Collaboration Between NNL and the University of Bristol

univ bristol 200A new collaboration has been announced between NNL and the University of Bristol.

A ‘Statement of Intent’ has been signed to work more closely to explore opportunities in joint research, R&D and training, which will provide support to industry aligned with the Government’s Nuclear Industrial Strategy.

A key NNL role is to support Government and industry in strategic nuclear programmes. A major part of the NNL mission is to work closely with academia in nuclear research and training.

The University and NNL have a strong history of collaboration and have previously worked together to study corrosion and ageing effects on materials relating to nuclear energy in the UK, such as uranium, graphite and steels.

Both NNL and the University believe that broader and closer collaboration in the future will be beneficial in a number of areas, including current nuclear generation and plant life extension, new build, waste management and decommissioning and next generation civil nuclear power plant.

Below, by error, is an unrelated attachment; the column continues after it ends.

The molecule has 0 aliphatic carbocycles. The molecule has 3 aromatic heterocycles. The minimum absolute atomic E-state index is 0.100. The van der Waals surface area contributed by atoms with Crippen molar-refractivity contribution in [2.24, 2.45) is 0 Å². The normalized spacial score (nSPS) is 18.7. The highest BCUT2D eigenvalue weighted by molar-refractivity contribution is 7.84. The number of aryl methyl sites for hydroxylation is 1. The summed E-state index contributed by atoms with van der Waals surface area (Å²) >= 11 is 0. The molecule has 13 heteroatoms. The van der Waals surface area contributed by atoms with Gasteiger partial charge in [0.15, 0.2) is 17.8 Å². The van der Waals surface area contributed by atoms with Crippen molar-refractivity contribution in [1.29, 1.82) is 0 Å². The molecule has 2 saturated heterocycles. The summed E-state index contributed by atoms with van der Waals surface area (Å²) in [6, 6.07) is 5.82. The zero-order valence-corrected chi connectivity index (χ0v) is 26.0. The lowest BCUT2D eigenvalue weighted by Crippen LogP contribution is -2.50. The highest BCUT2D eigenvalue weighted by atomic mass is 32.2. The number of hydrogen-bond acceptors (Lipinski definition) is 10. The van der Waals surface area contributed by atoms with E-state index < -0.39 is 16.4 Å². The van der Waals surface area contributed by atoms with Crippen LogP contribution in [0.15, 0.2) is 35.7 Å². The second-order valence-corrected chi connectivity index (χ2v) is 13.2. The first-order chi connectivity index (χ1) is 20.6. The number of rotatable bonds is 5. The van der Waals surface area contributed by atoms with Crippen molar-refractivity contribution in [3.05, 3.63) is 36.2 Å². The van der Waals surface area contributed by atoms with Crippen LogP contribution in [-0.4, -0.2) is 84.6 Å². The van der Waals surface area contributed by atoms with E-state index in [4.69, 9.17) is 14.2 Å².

Professor Graham Fairhall, NNL Chief Science and Technology Officer said: “NNL and the University of Bristol have both committed to growing their existing relationship.

“The intent is to provide internationally leading research and teaching, which will help to underpin the safety of current and future UK nuclear operations, including the new build programme, beginning with the proposed Hinkley Point C power station in Somerset.

“This will mark a significant expansion of nuclear research and teaching activities in the south west of the UK.”

Dr Tom Scott, Director of the University’s Interface Analysis Centre added: “The University is delighted to be formalising and expanding its relationship with the National Nuclear Laboratory through the Nuclear Research Centre.

“Closer integration of our research to more effectively support the safe delivery of the UK civil nuclear programme will be of great national benefit.”

The Nuclear Research Centre (NRC), formed by the University in partnership with Oxford University in 2011, aims to strengthen nuclear energy related research and teaching in the region to support the delivery of the Government’s strategy on low-carbon, secure energy.

Recently, the University has been re-establishing its existing relationships with a number of strategic industrial partners. This includes the signing of the ‘Statement of Intent’ with NNL to support the growing need for a physical research hub in the South West.